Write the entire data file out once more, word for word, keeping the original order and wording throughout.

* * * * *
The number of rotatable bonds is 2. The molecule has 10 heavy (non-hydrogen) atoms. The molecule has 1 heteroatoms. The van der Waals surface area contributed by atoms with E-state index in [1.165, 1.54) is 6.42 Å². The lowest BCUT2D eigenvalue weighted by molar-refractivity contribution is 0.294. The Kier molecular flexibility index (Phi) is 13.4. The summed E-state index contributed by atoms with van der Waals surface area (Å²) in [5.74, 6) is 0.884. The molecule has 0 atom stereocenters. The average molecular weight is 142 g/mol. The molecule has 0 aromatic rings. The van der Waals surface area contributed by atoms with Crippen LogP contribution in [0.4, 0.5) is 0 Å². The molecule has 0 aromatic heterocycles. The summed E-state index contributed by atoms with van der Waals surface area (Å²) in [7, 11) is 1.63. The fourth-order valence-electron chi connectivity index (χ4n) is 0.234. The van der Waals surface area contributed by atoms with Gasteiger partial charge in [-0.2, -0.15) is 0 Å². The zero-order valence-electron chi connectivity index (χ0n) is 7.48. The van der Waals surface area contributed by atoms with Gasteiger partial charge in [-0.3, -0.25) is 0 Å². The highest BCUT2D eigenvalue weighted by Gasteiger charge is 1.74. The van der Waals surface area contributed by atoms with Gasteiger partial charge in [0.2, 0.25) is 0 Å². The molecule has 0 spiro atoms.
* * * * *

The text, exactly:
The number of rotatable bonds is 2. The molecule has 10 heavy (non-hydrogen) atoms. The molecule has 1 heteroatoms. The van der Waals surface area contributed by atoms with E-state index in [1.165, 1.54) is 6.42 Å². The lowest BCUT2D eigenvalue weighted by molar-refractivity contribution is 0.294. The Kier molecular flexibility index (Phi) is 13.4. The summed E-state index contributed by atoms with van der Waals surface area (Å²) in [5.74, 6) is 0.884. The molecule has 0 atom stereocenters. The average molecular weight is 142 g/mol. The molecule has 0 aromatic rings. The van der Waals surface area contributed by atoms with Crippen LogP contribution in [0.4, 0.5) is 0 Å². The molecule has 0 aromatic heterocycles. The summed E-state index contributed by atoms with van der Waals surface area (Å²) in [7, 11) is 1.63. The fourth-order valence-electron chi connectivity index (χ4n) is 0.234. The van der Waals surface area contributed by atoms with Gasteiger partial charge in [-0.2, -0.15) is 0 Å². The zero-order valence-electron chi connectivity index (χ0n) is 7.48. The van der Waals surface area contributed by atoms with Gasteiger partial charge in [-0.3, -0.25) is 0 Å². The highest BCUT2D eigenvalue weighted by Gasteiger charge is 1.74. The van der Waals surface area contributed by atoms with Gasteiger partial charge in [0.2, 0.25) is 0 Å². The molecule has 0 spiro atoms.